This is a company specializing in energy and ventilation systems for Passive Houses.  Basically, they are saying that a kitchen needs no special exhausting - the ventilation system will suffice.  It does, however, need a range hood for the purpose of removing the fat from the stovetop fumes.  they are not more explicit than that, but I think it means a range hood with grease separators, which just sends the cleaned, degreased and desmogged air back into the kitchen for the ventilation system to perform the final cleanout.  What a simple (and attractive) approach!  Will work to find out more about this.

Earth Tube

EarthTube - A pipe in the ground exchanging heat with the soil, forming the intake for the HRV system.  The soil temperatures (about 15deg C year-round) preheat the incoming winter air, improving the HRV performance quite a bit.  It also cools the incoming summer air.  In the summer, one would bypass the heat exchange in  the HRV unit and simply bring cooled summer air from the earthtube directly into the house.

Needs to be about 8" (200mm) diameter pipe buried 6-8ft (2m) in the ground, about 150ft (45m) long, sloped toward the HRV.  At the end of the slope, there will be a little well where condensate can collect and be removed.  A pipe with anti-bacterial coating on the inside would be good.  PH-Luft is a free online software which calculates the efficiency of the soil-to-air heat exchange, based on soil type, air flow rates, incoming air temperatures, and tube length and size, and so on.  The Passive House certificate accepts the results of this software in the certification process.  PH Luft is in German - bit of an issue to me, but struggling along a little bit with it.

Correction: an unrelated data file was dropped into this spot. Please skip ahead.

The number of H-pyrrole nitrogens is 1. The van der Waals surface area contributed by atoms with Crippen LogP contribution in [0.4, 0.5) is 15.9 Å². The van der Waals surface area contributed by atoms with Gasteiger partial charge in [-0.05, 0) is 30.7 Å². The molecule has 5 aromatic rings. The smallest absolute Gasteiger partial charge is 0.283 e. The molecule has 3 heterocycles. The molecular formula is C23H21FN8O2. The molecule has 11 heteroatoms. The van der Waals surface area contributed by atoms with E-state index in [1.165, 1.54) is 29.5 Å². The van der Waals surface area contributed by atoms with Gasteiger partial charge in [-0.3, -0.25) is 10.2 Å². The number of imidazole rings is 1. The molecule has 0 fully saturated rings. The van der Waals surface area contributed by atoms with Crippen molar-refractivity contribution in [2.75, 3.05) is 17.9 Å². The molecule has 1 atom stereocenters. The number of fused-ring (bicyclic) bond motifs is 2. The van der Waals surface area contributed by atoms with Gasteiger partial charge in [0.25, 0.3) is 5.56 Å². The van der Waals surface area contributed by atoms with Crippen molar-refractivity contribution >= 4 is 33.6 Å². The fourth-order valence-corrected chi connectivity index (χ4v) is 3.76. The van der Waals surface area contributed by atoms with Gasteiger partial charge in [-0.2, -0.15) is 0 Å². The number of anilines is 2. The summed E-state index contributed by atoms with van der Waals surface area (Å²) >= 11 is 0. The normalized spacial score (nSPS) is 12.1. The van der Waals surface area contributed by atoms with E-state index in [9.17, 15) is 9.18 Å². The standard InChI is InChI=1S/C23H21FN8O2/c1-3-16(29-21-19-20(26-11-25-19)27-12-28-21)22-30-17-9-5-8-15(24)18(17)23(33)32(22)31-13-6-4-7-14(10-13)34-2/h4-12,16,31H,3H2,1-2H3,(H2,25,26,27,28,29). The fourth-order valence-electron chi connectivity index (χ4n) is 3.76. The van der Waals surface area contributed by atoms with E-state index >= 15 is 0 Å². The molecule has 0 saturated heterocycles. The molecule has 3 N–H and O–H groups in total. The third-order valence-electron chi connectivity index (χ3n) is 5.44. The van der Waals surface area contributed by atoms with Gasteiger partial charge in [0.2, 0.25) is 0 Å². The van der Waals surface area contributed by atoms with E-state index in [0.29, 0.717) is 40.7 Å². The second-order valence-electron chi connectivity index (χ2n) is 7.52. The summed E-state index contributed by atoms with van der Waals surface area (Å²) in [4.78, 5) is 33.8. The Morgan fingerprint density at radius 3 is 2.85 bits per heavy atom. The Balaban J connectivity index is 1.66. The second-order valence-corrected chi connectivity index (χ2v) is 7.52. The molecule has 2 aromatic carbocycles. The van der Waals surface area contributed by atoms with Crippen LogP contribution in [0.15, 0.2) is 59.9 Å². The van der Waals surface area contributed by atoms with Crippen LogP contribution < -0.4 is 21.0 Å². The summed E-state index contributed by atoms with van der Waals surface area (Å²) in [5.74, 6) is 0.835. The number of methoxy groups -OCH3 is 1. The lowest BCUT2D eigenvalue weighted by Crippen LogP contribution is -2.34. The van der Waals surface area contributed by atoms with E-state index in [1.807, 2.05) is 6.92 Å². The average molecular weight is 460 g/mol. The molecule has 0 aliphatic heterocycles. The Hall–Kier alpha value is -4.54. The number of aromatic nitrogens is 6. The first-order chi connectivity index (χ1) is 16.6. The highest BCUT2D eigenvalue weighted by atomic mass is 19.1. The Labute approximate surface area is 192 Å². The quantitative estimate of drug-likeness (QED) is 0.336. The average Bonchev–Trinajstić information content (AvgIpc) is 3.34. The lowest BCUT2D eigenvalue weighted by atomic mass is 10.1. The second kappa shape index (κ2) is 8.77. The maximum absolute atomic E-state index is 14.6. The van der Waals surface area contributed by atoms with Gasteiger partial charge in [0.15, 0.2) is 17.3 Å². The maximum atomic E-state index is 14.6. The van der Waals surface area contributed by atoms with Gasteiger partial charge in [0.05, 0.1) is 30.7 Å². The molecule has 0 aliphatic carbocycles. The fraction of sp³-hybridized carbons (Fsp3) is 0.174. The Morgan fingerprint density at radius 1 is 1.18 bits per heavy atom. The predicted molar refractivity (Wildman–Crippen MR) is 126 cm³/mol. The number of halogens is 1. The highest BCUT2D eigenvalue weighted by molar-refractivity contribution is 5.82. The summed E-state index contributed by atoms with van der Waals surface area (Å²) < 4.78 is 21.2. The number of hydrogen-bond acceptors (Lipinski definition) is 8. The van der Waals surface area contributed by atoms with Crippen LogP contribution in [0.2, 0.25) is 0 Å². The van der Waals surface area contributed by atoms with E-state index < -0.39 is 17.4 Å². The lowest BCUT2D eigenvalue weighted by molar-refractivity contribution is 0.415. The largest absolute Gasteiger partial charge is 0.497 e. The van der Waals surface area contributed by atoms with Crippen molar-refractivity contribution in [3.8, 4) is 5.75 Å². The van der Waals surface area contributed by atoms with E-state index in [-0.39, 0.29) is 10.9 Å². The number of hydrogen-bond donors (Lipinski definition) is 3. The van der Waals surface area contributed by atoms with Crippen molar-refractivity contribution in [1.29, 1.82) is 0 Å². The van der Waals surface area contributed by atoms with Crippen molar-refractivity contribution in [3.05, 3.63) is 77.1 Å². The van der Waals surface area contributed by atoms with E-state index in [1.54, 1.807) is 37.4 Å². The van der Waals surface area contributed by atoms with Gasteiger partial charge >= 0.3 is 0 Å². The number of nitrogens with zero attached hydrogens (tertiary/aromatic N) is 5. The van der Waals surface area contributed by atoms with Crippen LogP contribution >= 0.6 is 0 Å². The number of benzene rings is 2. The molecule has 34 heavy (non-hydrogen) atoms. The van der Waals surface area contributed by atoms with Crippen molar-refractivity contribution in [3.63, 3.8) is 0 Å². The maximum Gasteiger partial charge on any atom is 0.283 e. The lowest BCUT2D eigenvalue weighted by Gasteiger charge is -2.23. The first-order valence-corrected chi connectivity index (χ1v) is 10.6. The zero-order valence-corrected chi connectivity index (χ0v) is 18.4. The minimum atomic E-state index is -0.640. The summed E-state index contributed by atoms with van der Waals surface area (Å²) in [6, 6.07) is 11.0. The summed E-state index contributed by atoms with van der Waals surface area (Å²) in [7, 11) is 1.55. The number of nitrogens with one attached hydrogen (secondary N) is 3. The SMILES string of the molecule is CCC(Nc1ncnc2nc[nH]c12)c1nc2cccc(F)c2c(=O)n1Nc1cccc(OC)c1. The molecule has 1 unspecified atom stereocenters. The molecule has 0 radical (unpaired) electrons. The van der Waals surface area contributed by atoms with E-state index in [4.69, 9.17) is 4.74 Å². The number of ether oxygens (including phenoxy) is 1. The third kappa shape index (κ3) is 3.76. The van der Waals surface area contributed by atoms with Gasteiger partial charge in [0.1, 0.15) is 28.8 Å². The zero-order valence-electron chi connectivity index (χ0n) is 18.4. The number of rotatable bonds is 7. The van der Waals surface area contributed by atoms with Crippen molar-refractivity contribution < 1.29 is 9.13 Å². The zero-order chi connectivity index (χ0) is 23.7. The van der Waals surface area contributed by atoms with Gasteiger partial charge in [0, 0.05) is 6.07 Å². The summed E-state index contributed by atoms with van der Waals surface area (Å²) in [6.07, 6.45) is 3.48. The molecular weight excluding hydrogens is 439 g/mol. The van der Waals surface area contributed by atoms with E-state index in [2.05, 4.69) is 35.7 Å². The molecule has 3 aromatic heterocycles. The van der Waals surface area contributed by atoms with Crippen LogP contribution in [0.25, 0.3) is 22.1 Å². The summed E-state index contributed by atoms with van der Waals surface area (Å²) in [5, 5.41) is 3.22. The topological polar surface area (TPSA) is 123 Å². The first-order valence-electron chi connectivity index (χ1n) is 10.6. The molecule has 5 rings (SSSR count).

Was told to avoid PVC for the earth tube.  Of course, it has the dubious reputation of being very environmentally unfriendly both in manufacture and in use - though there are two main types of PVC, one of which has little or no plasticizer - a major factor in eco-conscious debates.  The one with plasiticizer is the bad one, I think.  Trouble with this is that PVC pipe is commonly available, cheap, and easy to work, creating strong, tight joins with solvent alone.  Mechanically, I find it to have excellent characteristics for both the earth-tube and interior air distribution.  Alas, chemically, there could be issues, though I must say, I would like to find out more about this.